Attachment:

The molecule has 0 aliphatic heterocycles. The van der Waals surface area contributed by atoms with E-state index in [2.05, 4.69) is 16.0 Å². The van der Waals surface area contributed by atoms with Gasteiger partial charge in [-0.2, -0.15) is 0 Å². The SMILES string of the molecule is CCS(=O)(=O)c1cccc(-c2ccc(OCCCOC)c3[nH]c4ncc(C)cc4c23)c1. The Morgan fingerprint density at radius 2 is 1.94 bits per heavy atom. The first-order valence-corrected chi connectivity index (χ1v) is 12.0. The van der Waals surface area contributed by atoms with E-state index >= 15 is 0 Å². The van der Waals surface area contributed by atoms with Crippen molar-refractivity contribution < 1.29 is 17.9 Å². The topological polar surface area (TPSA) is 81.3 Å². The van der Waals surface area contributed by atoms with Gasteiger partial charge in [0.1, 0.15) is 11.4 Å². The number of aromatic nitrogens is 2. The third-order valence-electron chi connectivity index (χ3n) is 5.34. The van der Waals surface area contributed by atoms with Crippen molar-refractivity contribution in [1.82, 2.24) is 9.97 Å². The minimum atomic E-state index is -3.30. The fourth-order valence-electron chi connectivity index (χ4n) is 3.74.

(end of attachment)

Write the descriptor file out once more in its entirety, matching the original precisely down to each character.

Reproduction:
The molecule has 0 aliphatic heterocycles. The van der Waals surface area contributed by atoms with E-state index in [2.05, 4.69) is 16.0 Å². The van der Waals surface area contributed by atoms with Gasteiger partial charge in [-0.2, -0.15) is 0 Å². The SMILES string of the molecule is CCS(=O)(=O)c1cccc(-c2ccc(OCCCOC)c3[nH]c4ncc(C)cc4c23)c1. The Morgan fingerprint density at radius 2 is 1.94 bits per heavy atom. The first-order valence-corrected chi connectivity index (χ1v) is 12.0. The van der Waals surface area contributed by atoms with E-state index >= 15 is 0 Å². The van der Waals surface area contributed by atoms with Crippen molar-refractivity contribution < 1.29 is 17.9 Å². The topological polar surface area (TPSA) is 81.3 Å². The van der Waals surface area contributed by atoms with Gasteiger partial charge in [0.1, 0.15) is 11.4 Å². The number of aromatic nitrogens is 2. The third-order valence-electron chi connectivity index (χ3n) is 5.34. The van der Waals surface area contributed by atoms with Crippen molar-refractivity contribution in [1.82, 2.24) is 9.97 Å². The minimum atomic E-state index is -3.30. The fourth-order valence-electron chi connectivity index (χ4n) is 3.74.